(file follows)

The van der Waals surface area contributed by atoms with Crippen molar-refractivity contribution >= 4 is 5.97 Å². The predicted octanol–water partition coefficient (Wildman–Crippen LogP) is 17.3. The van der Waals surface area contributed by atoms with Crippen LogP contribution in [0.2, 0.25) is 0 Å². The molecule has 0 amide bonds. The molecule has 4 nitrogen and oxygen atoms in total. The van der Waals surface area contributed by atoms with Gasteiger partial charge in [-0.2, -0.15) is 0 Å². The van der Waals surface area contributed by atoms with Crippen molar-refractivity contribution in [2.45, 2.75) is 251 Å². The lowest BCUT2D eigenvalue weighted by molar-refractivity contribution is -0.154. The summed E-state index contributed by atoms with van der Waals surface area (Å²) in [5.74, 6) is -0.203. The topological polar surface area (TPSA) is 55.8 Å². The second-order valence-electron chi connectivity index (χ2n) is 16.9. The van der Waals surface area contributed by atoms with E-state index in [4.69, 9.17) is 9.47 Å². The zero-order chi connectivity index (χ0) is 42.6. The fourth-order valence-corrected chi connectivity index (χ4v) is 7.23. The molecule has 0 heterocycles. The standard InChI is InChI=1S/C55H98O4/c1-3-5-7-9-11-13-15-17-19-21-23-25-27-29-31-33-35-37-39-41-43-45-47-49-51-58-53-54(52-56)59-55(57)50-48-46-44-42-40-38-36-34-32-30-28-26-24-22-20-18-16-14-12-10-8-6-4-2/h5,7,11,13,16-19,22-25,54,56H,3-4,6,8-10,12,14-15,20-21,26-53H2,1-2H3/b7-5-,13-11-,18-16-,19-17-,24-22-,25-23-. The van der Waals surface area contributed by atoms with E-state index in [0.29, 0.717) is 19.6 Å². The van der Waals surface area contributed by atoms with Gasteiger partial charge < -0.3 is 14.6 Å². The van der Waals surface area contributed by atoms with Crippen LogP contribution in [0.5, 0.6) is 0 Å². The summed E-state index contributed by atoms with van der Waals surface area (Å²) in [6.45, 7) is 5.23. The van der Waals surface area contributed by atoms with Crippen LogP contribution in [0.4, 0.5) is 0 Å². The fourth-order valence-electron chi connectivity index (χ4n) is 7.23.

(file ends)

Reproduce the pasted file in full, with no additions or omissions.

The van der Waals surface area contributed by atoms with Crippen molar-refractivity contribution >= 4 is 5.97 Å². The predicted octanol–water partition coefficient (Wildman–Crippen LogP) is 17.3. The van der Waals surface area contributed by atoms with Crippen LogP contribution in [0.2, 0.25) is 0 Å². The molecule has 0 amide bonds. The molecule has 4 nitrogen and oxygen atoms in total. The van der Waals surface area contributed by atoms with Gasteiger partial charge in [-0.2, -0.15) is 0 Å². The van der Waals surface area contributed by atoms with Crippen molar-refractivity contribution in [2.45, 2.75) is 251 Å². The lowest BCUT2D eigenvalue weighted by molar-refractivity contribution is -0.154. The summed E-state index contributed by atoms with van der Waals surface area (Å²) in [5.74, 6) is -0.203. The topological polar surface area (TPSA) is 55.8 Å². The second-order valence-electron chi connectivity index (χ2n) is 16.9. The van der Waals surface area contributed by atoms with E-state index in [4.69, 9.17) is 9.47 Å². The zero-order chi connectivity index (χ0) is 42.6. The fourth-order valence-corrected chi connectivity index (χ4v) is 7.23. The molecule has 0 heterocycles. The standard InChI is InChI=1S/C55H98O4/c1-3-5-7-9-11-13-15-17-19-21-23-25-27-29-31-33-35-37-39-41-43-45-47-49-51-58-53-54(52-56)59-55(57)50-48-46-44-42-40-38-36-34-32-30-28-26-24-22-20-18-16-14-12-10-8-6-4-2/h5,7,11,13,16-19,22-25,54,56H,3-4,6,8-10,12,14-15,20-21,26-53H2,1-2H3/b7-5-,13-11-,18-16-,19-17-,24-22-,25-23-. The van der Waals surface area contributed by atoms with E-state index in [0.29, 0.717) is 19.6 Å². The van der Waals surface area contributed by atoms with Gasteiger partial charge < -0.3 is 14.6 Å². The van der Waals surface area contributed by atoms with Crippen LogP contribution in [0.5, 0.6) is 0 Å². The summed E-state index contributed by atoms with van der Waals surface area (Å²) in [6.45, 7) is 5.23. The van der Waals surface area contributed by atoms with Crippen LogP contribution in [0.4, 0.5) is 0 Å². The fourth-order valence-electron chi connectivity index (χ4n) is 7.23.